GULFPORT, Miss. — A dolphin found alive but stranded near Mobile Bay after the BP oil spill has survived his ordeal and is now learning to live in captivity.
Named Chance by the staff at the Institute for Marine Mammal Studies in Gulfport, he now lives at IMMS.
The young dolphin washed ashore in November 2011, a year when more dolphins than usual were dying — including infants and stillborn calves — and many observers were pointing to the spill as the cause.
At the time, researchers thought the injured young dolphin might offer important information as to why dolphins have been dying along the shores of the northern Gulf since winter 2010, and how the oil spill might have contributed.
The dolphin was tested, and the specimens shipped to NOAA to become part of the U.S. government’s case against BP. The results still haven’t been released.
Moby Solangi, president of IMMS, said he applied to the National Oceanic and Atmospheric Administration for a permit to keep Chance and have him on public display.
The institute received permission last month.
The nonprofit IMMS responds to dolphin and sea turtle strandings, and has a research and education component, but also is an entertainment venue with hands-on displays of marine life, dolphin encounters and plans for dolphin shows.
With Chance, the institute now has four dolphins. Two are 30-year-old retirees from service in a Navy program and one is a young, deaf male.
During Chance’s first weeks at the institute, he was clinging to life, nervously swimming in circles in his climate-controlled hospital tank. He was dehydrated and bruised, with scrapes all over his body and parasites inside and out.
Last week, he was in a small tank taking commands from a trainer, popping up to see what was going on around him and learning to communicate in his new environment.
Solangi said when Chance was found, officials thought he was dead. That was about a year ago. The staff has worked to bring him back.
The institute has spent tens of thousands of dollars to save him and rehabilitate him.
Recovery has been a long process. But about a month ago, Chance was moved to the main pool.
“He’s still checking things out,” Solangi said. But he’s a quick learner and he’s starting to play a lot more, Solangi said.
“He’s being integrated with the other dolphins. And he’s getting hands-on attention from a trainer. Someday he will be a performer.
The public is welcome to see him now,” Solangi said. For a long time, he was in isolation.
Chance would not be able to survive in the wild, Solangi said. NOAA agreed. That’s why the permit was issued to allow him to stay in captivity.
He was too young when he was stranded. He still needed his mother and a group of dolphins to survive in the wild.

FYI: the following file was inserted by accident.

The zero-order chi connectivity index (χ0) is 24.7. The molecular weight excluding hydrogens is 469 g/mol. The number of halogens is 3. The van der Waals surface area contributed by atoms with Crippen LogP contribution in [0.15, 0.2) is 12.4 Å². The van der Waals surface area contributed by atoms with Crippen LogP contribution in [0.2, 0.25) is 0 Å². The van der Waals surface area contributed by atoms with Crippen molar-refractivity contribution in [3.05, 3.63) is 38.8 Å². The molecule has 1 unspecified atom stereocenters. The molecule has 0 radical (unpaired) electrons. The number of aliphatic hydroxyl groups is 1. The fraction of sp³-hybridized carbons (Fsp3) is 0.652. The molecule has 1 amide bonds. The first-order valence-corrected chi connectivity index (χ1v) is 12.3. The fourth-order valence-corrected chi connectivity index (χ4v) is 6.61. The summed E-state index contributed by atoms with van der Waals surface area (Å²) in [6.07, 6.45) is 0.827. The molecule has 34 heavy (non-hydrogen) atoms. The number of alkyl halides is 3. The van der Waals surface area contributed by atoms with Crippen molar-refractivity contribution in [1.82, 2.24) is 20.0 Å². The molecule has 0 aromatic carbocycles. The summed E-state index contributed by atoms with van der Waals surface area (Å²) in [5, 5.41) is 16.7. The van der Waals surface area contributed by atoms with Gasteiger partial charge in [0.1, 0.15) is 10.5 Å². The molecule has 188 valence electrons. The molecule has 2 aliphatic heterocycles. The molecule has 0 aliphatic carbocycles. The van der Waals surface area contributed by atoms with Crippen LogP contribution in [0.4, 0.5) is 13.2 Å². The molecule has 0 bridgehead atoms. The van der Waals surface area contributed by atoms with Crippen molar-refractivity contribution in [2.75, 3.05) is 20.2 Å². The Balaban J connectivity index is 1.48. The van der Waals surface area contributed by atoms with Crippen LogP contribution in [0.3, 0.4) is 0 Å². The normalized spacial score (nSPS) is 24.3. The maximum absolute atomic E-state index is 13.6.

And he has an injury to his spine that would keep him from being able to travel long distances, something he would have to do in the wild, Solangi said.
Erin Fougeres, a marine mammal biologist and stranding program administrator for the Southeast Region, said at Chance’s age — between 2 and 4 years — he was not independent from his mother when he became stranded.
He had not learned to forage and survive. And social grouping at that age is important, she said.
He has a chronic medical condition, lesions on his bones and back, and he can’t swim as well as others, she said.
“He didn’t use his pectoral flippers at all,” she said. “He kept them against the side of his body.”
She said Chance had chronic mobility issues.
Solangi called him disabled.
Chance stranded dolphin still alive, a contrast to all the dead dolphins found in 2010 and 2011 in the northern Gulf.
Along the Mississippi and Alabama coasts, 275 died, Solangi said. In the year of the spill, there were 90. In 2011, it was 145, 60 percent of which were babies or aborted fetuses, he said. So far this year there have been 40.
The average annual dolphin deaths in these two states used to be closer to 30, he said.
But Fougeres said despite the information researchers may glean from Chance, no one dolphin can tell the whole story of the northern Gulf dolphin die-off.
More than 800 animals have become stranded during the Unusual Mortality Event that began in the winter before the oil spill and is still under investigation.
She said about 5 percent of the dolphins stranded during that time were alive. Many of the dead were too decomposed to take reliable tissue and blood samples.
All the test results are being evaluated, she said.
Nursing back to health dolphins that have stranded and keeping them for aquariums or marine life exhibits is a practice that has been in place for years.
The federal government evaluates each case and decides whether to issue a permit.
It has, in a way, taken the place of the live capture of healthy dolphins in U.S. waters.
A spokeswoman with the Gulf Restoration Network said it is preferable to live capture.
Russ Rector, head of the Dolphin Freedom Foundation and a former dolphin trainer, said he doesn’t agree with the practice. His group is a small nonprofit in Fort Lauderdale, Fla.
Rector said he’s afraid it’s about the money. Dolphins are an expensive commodity because laws governing them here are stricter.
And the way an animal is rehabilitated plays a big role in whether it becomes a pet or is retaught to survive in the wild. He said, “How can you say something is un-releasable unless you try?”